What Is Effect Size?
Before we dive into self-reported grading, let’s talk about the research. I was introduced to John Hattie’s work a few years ago, and you see the phrase “effect size” pretty much all over it. You may be wondering, “What the heck is effect size?” In his book, “Visible Learning,” John Hattie outlines “Barometers of Influence.” This is basically a scale that provides quantitative value to the desired effects we’re looking for as a result of instruction. It’s broken down into four sections representing negative, low, medium, and high achievement.
Here is a great explanation of the four sections from the Kentucky Department of Education.
Red: An effect size below zero represents strategies and actions that students may be exposed to that have reverse consequences on their learning.
Yellow: An effect size between zero and .15 indicates progress that a student can make without proper strategy instruction and guidance, where students are learning on their own through natural inquisitiveness and could achieve without schooling.
Orange [GREEN]: An effect size up to .40 represents a school year’s growth over the course of one school year. Schools that use effect sizes to measure student progress can maximize their impact on student outcomes.
Blue: An effect size of greater than .40 is the Zone of Desired Effects. Hattie’s research shows that there are many influences, when done with fidelity, will give students an opportunity to grow and have one, two, and sometimes three years of progress. Schools that use effect sizes to measure student progress can maximize their impact on student outcomes.
How Is Effect Size Calculated?
Since effect size is learning quantified, it’s important to note how these numbers are calculated. Essentially, Hattie reports calculating effect sizes in two ways (Visible Learning, p. 8):
In the first calculation, there are two groups being measured – the control group and the treatment group (experimental).
Average/Mean of the Treatment Group – Average/Mean of the Control Group
In the second method of calculation, there is one group being measured before the treatment and after the (experiment) treatment.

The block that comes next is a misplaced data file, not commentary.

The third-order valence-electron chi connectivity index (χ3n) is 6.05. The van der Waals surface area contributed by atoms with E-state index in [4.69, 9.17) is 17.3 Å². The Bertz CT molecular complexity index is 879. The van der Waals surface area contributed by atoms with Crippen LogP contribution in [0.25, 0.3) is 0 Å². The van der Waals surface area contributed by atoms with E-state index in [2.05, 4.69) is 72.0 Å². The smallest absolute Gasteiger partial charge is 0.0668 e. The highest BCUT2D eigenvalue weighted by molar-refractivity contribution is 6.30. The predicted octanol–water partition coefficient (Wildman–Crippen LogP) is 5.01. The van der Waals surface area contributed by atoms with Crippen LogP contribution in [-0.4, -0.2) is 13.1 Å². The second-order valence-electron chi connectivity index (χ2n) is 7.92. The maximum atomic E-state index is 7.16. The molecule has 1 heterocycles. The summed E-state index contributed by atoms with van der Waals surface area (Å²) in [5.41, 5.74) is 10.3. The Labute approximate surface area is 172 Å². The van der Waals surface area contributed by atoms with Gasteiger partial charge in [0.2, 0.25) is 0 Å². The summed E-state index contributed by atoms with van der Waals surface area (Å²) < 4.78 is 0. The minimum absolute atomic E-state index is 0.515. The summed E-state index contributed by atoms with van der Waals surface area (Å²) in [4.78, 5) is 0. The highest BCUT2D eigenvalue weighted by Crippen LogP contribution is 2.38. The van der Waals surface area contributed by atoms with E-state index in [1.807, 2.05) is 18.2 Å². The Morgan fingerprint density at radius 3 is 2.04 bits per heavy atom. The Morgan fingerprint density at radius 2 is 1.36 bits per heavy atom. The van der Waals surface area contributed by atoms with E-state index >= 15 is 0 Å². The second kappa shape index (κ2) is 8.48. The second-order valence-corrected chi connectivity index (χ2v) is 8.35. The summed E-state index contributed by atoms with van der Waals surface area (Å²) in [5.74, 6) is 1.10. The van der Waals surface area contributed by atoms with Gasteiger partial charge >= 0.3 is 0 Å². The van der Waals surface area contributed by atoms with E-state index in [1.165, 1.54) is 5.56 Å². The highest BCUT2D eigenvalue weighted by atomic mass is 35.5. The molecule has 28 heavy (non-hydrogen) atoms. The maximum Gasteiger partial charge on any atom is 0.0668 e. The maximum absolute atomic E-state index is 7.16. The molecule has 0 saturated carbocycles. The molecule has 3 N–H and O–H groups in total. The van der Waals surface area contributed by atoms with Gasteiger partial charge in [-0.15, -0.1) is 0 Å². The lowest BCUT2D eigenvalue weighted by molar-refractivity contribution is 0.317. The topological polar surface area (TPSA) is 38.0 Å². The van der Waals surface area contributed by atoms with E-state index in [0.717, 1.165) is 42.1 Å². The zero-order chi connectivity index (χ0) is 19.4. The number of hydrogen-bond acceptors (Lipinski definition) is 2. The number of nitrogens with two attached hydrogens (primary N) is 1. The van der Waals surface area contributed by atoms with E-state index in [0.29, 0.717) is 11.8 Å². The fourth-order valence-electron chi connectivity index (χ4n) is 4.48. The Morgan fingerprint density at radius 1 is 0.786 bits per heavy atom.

Average/Mean After Treatment – Mean Before Treatment
In both equations, the calculated numerator is divided by the standard deviation.
What Factors Are Considered?
Hattie has taken a multitude of influences (bullying, grouping, anxiety, coding, ADHD, cooperative learning, etc.) within nine domains and various subdomains and ranked them by impact based on his calculated effect size. The higher the effect size, the more growth the student showed and the bigger the impact. You can take a look at the full, filterable list of research on Hattie’s website. It’s pretty nifty!
What Are Self-Reported Grades?
In the Student domain, the highest-ranked influence is Self-Reported Grades, with an effect size of 1.33. That means that this has a high impact and is on the high end of the Zone of Desired Effects. Well, that’s all great, but what the heck are self-reported grades?
According to Hattie, self-reported grades are “a practice by which students assess the quality of their own work or their level of mastery over a given subject domain. The validity of such self-grading is often assessed by comparing a student’s ‘self-reported’ grade with that provided by an instructor.” Let’s see what Hattie has to say.
Sounds good, but how do you actually do this in the classroom? Let’s look at two strategies.
TCEA’s Diana Benner recommends setting specific SMARTER (Specific, Measurable, Ambitious, Results Oriented, Time Bound, Evaluated, Reevaluated) goals with students and then having them:
- outline their steps for reaching the goal
- identify resources that will support their work
- develop ways to monitor and evaluate progress
Younger students may need a choice board, verbal prompting, and/or to dictate their goals and plans as the teacher writes them. But upper elementary, middle, and high school students can goal set independently using Benner’s SMARTER Goals Template or an adapted version.
Benner says, “Rubrics are a wonderful way to give your students the power to assess their own work. As the teacher, you also grade the student’s work with the same rubric.” She suggests, as does Hattie, that after the teacher and student have both completed the rubrics, they compare the results. “By using rubrics as a way for students to self-grade, you are allowing them the opportunity to think critically about their work,” Benner said. “Regular use of self-graded rubrics will help your students learn to target their work toward your expectations. They might even have fun playing the teacher and grading their own work!” Plus, when you work with an individual student to compare their completed self-reporting rubric with yours, they can think critically to analyze the differences between the two. This can lead to a better understanding of expectations which can lead to growth.
Additionally, depending on the assignment, you can look at exemplar work with students, note what you observe together, and create a rubric with your students. Tools you can use for creating rubrics are Google Classroom, Google Drawing, and Google Docs. Feel free to use these templates created by Benner.
Knowing that self-reporting grades has such as high effect size makes it worth giving it a try with students! Have you used a self-reporting strategy before? What was it, and how did it work for your students? Share with us in the comments below.